This weekend I attended Writer’s Corner at West End United Methodist Church, with Joy-Jordan Lake as the featured author. Some moments of the workshop gave me goose bumps.
The first occurrence was Friday night when Joy shared some stories of her childhood, which she wove into her first novel Blue Hole Back Home. She told how she grew up in Signal Mountain, a sleepy Southern town overlooking Chattanooga, in the 1970s. Some not-so-sleepy events were taking place, with race riots in Chattanooga.
About that time, a family from Sri Lanka who were nonpracticing Muslims moved to her town, and they wound up attending her church (a Southern Baptist church, where her dad was pastor). Joy became friends with the young girl in the Sri Lankan family, and the girl became part of her youth group. The Sri Lankan family felt fairly safe and accepted in Signal Mountain, a lily-white community.
First Joy recounted her memory of a frightening incident that took place when she was a child: her family got stopped at a Ku Klux Klan roadblock. The roadblock was set up with orange and white highway traffic-control barrels, and several men from the KKK, cradling rifles in one arm and holding Kentucky Fried Chicken buckets in the other, were stopping cars and “gently” encouraging them to contribute money to the KKK. (I don’t remember Joy saying the men were in their Klan regalia, but I imagine they were, since the organization has often relied on the secret identity of its members.)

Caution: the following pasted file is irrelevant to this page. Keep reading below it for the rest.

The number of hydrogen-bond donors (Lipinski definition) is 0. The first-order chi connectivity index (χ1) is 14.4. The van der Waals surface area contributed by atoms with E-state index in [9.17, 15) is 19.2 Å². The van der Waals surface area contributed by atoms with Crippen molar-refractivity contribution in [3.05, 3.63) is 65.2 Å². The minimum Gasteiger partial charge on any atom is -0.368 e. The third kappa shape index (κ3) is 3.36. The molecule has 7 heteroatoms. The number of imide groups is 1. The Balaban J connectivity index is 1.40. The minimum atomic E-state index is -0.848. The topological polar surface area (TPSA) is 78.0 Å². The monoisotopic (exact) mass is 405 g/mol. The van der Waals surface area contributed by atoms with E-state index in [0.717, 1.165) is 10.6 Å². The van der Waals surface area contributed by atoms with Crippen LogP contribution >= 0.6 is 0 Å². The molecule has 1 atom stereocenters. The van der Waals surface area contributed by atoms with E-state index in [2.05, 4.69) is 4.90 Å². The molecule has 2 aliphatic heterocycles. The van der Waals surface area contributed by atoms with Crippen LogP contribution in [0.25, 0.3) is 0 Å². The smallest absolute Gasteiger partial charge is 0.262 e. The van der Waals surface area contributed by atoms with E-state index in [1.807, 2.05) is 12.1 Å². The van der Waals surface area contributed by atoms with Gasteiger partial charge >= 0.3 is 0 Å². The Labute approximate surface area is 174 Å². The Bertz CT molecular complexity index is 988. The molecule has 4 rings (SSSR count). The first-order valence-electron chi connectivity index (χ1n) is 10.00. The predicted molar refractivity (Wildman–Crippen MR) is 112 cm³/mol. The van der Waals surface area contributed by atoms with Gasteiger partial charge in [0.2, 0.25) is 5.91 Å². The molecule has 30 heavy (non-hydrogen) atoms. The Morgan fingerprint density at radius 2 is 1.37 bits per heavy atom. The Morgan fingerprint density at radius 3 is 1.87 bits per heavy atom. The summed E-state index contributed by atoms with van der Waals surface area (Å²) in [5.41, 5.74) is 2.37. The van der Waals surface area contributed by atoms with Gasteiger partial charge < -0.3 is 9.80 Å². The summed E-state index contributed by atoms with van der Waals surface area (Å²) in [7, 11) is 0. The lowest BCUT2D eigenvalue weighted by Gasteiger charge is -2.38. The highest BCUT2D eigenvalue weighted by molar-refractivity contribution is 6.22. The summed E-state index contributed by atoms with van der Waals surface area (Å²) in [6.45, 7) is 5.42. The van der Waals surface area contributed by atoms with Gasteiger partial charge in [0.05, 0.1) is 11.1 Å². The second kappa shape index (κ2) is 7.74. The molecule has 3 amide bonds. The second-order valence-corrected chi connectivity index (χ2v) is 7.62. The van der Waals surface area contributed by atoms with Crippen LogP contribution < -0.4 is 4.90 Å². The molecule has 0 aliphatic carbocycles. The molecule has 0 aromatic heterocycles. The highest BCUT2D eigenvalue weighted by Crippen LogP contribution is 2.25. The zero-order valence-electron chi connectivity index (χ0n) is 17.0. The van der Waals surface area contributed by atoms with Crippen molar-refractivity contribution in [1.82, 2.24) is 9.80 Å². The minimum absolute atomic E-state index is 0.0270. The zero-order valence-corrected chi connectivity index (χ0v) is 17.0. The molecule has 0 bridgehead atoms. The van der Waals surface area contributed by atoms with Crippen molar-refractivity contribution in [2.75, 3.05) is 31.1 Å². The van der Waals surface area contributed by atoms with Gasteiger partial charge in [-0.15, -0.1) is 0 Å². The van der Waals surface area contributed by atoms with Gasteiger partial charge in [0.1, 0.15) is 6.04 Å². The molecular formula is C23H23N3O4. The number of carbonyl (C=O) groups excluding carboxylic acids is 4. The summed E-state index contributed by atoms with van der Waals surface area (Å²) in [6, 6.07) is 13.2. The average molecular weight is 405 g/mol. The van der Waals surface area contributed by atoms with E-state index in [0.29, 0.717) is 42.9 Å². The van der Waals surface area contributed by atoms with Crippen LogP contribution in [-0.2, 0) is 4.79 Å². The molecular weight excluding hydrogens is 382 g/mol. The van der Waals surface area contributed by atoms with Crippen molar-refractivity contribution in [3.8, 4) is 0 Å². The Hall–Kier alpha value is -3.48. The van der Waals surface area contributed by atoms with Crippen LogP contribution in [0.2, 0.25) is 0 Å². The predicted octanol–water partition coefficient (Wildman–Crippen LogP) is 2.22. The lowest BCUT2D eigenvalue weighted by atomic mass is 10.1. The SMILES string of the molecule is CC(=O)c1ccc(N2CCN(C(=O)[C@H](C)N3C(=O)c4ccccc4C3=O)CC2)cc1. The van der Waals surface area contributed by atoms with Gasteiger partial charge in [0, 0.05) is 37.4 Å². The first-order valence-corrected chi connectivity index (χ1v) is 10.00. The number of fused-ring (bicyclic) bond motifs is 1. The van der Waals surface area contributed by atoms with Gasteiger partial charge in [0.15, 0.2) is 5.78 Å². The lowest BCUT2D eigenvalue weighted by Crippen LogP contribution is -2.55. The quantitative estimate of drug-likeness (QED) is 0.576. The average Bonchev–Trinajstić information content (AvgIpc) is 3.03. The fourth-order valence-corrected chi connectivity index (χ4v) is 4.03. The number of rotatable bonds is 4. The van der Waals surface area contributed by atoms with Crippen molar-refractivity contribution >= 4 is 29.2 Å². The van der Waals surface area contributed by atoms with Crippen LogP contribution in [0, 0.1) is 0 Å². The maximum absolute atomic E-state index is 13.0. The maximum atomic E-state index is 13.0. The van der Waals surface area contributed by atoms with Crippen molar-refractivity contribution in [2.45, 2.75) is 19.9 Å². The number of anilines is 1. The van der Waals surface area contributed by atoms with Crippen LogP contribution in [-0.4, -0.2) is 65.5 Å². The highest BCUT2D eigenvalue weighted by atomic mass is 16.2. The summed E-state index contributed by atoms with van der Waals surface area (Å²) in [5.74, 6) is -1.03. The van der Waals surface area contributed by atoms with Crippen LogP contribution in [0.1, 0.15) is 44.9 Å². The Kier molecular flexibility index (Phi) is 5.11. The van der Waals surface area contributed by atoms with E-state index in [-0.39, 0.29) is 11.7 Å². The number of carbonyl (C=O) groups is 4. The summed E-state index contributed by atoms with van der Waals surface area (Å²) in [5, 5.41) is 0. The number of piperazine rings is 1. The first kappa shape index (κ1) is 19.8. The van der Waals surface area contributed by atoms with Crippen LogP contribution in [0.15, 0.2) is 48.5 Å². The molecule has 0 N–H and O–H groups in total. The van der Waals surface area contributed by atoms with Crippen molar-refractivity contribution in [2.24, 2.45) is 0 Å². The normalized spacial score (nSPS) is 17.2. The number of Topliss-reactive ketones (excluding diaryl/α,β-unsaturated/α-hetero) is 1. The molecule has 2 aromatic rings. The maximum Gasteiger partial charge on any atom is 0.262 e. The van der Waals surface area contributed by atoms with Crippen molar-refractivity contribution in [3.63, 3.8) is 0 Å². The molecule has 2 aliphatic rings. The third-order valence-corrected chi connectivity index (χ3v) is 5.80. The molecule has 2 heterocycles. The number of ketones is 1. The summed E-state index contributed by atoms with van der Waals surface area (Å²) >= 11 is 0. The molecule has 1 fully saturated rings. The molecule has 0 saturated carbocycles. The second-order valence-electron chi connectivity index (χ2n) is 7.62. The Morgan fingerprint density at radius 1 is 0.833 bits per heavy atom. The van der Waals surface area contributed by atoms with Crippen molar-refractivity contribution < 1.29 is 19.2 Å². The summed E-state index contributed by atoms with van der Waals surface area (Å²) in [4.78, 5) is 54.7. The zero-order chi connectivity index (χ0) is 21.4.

Joy described what happened when her father approached the roadblock. A Klan member thrust the KFC bucket in the window toward her dad, saying, “Would you like to contribute today?” Joy commented, “Somehow I knew how my dad was going to respond.” As she and her brother watched wide-eyed from the backseat and her mom looked on nervously, her dad replied, “No, I will not contribute to your organization.”
In response, Klan members surrounded their car and started rocking it back and forth. Joy described the fear she felt, wondering whether their car would roll over. Somewhat miraculously it did not, and her family was allowed to leave the roadblock.
Another incident she told about–this is the one that gave me goose bumps–was about a cross burning that took place in her Sri Lankan friend’s yard. Her dad was contacted the night this horrifying incident occurred, and he went to be with the terrified Sri Lankan family.
The father of her Sri Lankan friend asked her dad, “Which way is Mecca?” Joy’s dad tried to help him determine which direction to face so they could pray toward this holy city for Muslims. Together both men prostrated themselves on the floor and prayed toward Mecca. (This is the moment I felt goose bumps, as I thought of both men, one from a conservative Christian denomination and the other from a Muslim background, bowed down to the floor, side by side, in a posture of utter humility, praying as if their lives depended on it.)
When we get right down to what really matters, there are no barriers between us humans in moments of crisis. Even when our faiths differ, we still feel the need to pray to an unseen and all-powerful God. We know that we are beyond our own strength.
Would that all of us would have the courage and sensitivity to pray with a fellow human being, a child of God, regardless of that person’s religion or race, in moments of crisis . . . or even in the ordinary moments of our lives.